Get ready for local news — brought to you by the Democrats.
One of the party’s largest Super PACs is finally pulling the trigger on a $100 million plan to help boot Trump from office. But much of the media it’s pumping out won’t look like traditional advertising.
Rather, Priorities USA is planning to flood swing states — many of which have lost their local papers — with stories favorable to the Democratic agenda. Four “news” outlets staffed by Democratic operatives will publish state-specific information across social media in Michigan, Pennsylvania, Florida, and Wisconsin. They’ll also boost content by independent sources.
The idea is to convince voters that Trump’s economy isn’t working for them.
“This should be covered by local news, but local news is dying,” Priorities USA Communication Director Josh Schwerin told VICE News. “Our hope is that we can help fill that hole a bit with paid media while also making it easier for the remaining local outlets to report by providing local angles on national policies with specific facts and people to tell their stories.”
The Super PAC expects its digital spending to rival many presidential campaigns as it ramps up in the coming weeks, reaching above $1 million a month. “There is not an end date,” Priorities USA Chairman Guy Cecil said at a news conference Tuesday. The group will put tens of millions more toward TV commercials and get-out-the-vote efforts as the campaign drags on.
Priorities brought its ads team in-house to respond more quickly to news cycles and push out a greater volume of content across Facebook, Google, and elsewhere. It’ll face off with a Trump re-election effort that has put nearly $13 million into digital ads so far this year, far more than any of its potential rivals.
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Some Democrats in Washington fear that Trump’s media footprint, Fox News, and outright misinformation are filling the void where local media outlets have shuttered. But Priorities and other left-leaning groups are increasingly pushing back.
The super PAC will put media staffers on the ground for the first time this cycle. Two-person teams in four key battleground states will “collect and capture stories from real people” in part to produce “original content for social platforms.”
Schwerin disputed that Priorities' state-specific social accounts are news outlets, adding that any content the group puts money behind will be labeled as an ad. But the upshot of their efforts sound an awful lot like a newsgathering operation in states that happen to have fast-shrinking local media.
Michigan’s population centers of Detroit, Ann Arbor, and Grand Rapids no longer have daily newspapers. In Pennsylvania, the Pittsburgh Post-Gazette just slashed its delivery schedule to three times a week.
Taken together, Priorities staffers say, it means less coverage of how the trade war with China or skyrocketing health care costs affect individual voters. And the group’s messaging for the next 16 months will revolve around such stories rather than criticisms of Trump himself.
Between 2004 and 2018, an average of 130 newspapers closed annually across the country, according to Penelope Muse Abernathy, a University of North Carolina professor who studies “news deserts.”
That number increased to about 200 last year, with affected areas tending to be “much poorer than average, less educated, and much older,” she said.
While researchers have yet to identify the political impact of news deserts, it stands to reason that voters in such areas are turning more to national outlets and social media as a result.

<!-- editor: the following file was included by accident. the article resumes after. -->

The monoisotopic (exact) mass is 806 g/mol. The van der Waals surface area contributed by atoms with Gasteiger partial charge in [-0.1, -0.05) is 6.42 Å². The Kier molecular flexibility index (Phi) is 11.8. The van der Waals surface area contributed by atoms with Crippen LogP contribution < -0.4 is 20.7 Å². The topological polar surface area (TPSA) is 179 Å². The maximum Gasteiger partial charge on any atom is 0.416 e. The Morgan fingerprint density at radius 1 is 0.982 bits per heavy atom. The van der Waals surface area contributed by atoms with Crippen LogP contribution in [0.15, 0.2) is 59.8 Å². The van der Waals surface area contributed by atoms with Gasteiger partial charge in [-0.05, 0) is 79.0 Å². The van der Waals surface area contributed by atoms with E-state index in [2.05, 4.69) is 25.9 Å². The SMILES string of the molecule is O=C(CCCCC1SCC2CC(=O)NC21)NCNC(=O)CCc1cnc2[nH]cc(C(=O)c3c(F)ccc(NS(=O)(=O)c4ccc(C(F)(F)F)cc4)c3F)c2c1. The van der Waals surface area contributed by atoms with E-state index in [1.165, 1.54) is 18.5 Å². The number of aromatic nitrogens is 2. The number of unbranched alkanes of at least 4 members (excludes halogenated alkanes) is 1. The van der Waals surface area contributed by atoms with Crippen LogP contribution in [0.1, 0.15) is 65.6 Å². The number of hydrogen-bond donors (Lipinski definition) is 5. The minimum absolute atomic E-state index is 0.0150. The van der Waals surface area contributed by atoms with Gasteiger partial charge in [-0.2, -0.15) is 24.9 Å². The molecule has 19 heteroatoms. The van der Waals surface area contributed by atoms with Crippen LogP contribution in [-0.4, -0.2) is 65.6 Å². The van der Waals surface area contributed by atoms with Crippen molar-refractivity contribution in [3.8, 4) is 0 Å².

“With a lack of information, you tend to assign labels to people,” Abernathy said. “It contributes to a polarization of political views.”
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Democrats are playing catch-up on the political “news” front. Sites that sound like local papers like The Maine Examiner, Free Telegraph, and others have turned out to be cheap PR vehicles for GOP politicians.
Rep. Devin Nunes, R-Calif., a Trump ally who’s sued the McClatchy newspaper company over critical coverage, previously launched a site called The California Republican and hosts his own podcast. Arizona Senate candidate Kelli Ward went so far as to boast of an endorsement last year by an anonymously backed pro-Ward blog called The Arizona Monitor.
A Democratic-aligned media, including ShareBlue and Media Matters For America, has begun to emerge nationally. But such efforts on the left haven’t trickled down to the local level.
Some 2020 campaigns have responded in part by throwing money behind local news coverage in early voting states. South Bend Mayor Pete Buttigieg’s team has begun boosting work from the likes of the Des Moines Register, Nevada Independent, and New Hampshire Public Radio in Facebook users’ News Feeds.
“Local newspapers know their communities better than anyone, and we want to highlight their work and the important stories that are resonating with this campaign,” Buttigieg spokesman Chris Meagher said in an email to VICE News.
But some Democrats are making an effort to get into the news business itself as well. The progressive digital organization Acronym announced this month that it was investing $1 million over the next two years into a Virginia-focused news site, The Dogwood.
The outlet will have a point of view in its coverage of state and local political issues, meaning it’s not a one-for-one tradeoff with traditional newspapers. But Acronym CEO Tara McGowan told VICE News that journalistic standards will be key to its success.
“We’re looking at places where we feel there is a vacuum there that should be filled,” McGowan said, adding that her organization is eyeing Michigan and Arizona for future investments. “Unfortunately, what we’re seeing is that it’s almost everywhere.”
Cover: President Donald Trump speaks at a campaign rally in Greenville, N.C., Wednesday, July 17, 2019. (AP Photo/Gerry Broome)